Two summers ago, shortly after the American Film Institute arrived at the newly restored Silver Theater in Silver Spring, entertainer Harry Belafonte took part in one of its programs. It fell to theater director Murray Horwitz to take the star out to dinner.
As they passed a group of women dining al fresco, one jumped to her feet. "Harry Belafonte!" she said, according to Horwitz. "In Silver Spring!"
The woman's exuberance, Horwitz said, was evidence that the AFI Silver Theater and Cultural Center was going to do something positive for the area. Yesterday, along with lead sponsor Discovery Communications, AFI opened the third annual Silverdocs documentary festival, which lasts until Sunday.
The Silver Theater is a Montgomery County facility. This year, the county is providing about $600,000 in operating support, about 15 percent of the theater's budget. The county's support has shrunk from $700,000 two years ago, said Ray Barry, the theater's deputy director.
The theater expects to exceed its revenue projections by about 30 percent this fiscal year, Barry added. A decision last year to start showing extended first-run films -- the theater will continue to screen "Crash" during the festival -- has resulted in higher revenues.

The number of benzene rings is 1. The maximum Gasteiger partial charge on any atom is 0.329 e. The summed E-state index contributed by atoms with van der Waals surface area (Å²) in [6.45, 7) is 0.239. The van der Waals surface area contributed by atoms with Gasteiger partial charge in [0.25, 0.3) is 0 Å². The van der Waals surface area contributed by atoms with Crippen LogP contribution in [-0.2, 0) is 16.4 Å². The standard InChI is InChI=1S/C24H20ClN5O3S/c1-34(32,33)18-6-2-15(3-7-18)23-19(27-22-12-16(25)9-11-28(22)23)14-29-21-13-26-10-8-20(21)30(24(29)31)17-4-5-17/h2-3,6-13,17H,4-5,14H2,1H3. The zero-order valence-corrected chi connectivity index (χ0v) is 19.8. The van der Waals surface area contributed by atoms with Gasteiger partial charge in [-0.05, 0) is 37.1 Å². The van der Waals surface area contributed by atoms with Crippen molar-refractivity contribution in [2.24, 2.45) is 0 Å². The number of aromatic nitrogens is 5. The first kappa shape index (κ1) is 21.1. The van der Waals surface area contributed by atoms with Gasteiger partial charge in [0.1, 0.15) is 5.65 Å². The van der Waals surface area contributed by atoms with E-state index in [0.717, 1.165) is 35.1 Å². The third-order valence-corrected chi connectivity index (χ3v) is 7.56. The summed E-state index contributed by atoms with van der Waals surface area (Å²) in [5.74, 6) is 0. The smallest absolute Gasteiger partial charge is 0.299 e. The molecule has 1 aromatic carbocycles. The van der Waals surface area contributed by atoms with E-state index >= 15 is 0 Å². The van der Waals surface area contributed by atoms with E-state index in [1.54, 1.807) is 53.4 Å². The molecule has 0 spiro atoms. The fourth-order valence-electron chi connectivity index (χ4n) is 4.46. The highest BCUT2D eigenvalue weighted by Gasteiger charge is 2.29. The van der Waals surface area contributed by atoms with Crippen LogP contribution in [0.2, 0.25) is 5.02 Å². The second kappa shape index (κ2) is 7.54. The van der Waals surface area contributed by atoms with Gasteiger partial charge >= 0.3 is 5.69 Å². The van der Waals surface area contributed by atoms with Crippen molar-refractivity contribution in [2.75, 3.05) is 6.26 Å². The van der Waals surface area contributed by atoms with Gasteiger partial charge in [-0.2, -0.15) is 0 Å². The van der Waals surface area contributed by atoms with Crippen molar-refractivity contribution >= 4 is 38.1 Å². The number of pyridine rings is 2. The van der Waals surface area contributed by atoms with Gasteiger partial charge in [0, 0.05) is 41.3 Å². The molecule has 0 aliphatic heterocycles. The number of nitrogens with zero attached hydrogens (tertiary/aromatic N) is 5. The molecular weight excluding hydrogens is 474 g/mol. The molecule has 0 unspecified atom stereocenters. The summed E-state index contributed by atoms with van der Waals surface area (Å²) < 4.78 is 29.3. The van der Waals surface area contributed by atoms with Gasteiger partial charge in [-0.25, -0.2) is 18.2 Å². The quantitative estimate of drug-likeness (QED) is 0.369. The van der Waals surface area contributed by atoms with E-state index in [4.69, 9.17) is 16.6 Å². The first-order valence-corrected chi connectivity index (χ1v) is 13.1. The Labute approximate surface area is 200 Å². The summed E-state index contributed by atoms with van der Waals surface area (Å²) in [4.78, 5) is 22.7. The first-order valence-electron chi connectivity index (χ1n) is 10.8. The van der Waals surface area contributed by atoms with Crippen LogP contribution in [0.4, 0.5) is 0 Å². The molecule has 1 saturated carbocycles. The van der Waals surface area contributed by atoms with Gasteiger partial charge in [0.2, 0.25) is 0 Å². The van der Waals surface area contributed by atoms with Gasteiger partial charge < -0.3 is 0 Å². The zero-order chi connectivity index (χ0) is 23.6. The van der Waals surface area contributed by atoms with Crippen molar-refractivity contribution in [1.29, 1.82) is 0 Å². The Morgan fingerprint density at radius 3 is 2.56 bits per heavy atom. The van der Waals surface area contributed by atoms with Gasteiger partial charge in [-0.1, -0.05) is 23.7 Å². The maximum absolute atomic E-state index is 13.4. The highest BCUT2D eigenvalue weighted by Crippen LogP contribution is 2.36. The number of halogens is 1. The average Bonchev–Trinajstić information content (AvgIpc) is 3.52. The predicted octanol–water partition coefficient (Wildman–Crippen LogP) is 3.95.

No fewer than four justices of the Supreme Court have been seen at the Silver Theater, giving Horwitz and Barry confidence that it will find a place in Washington's cultural firmament.
Barry's moment of certainty about the eventual success of the theater came in 2003, when downtown Silver Spring was all but deserted in the evenings. Barry stood outside during the opening night of a Latin American film festival and watched the hubbub as a half-dozen ambassadors arrived. "I suddenly felt like this could really work," he said.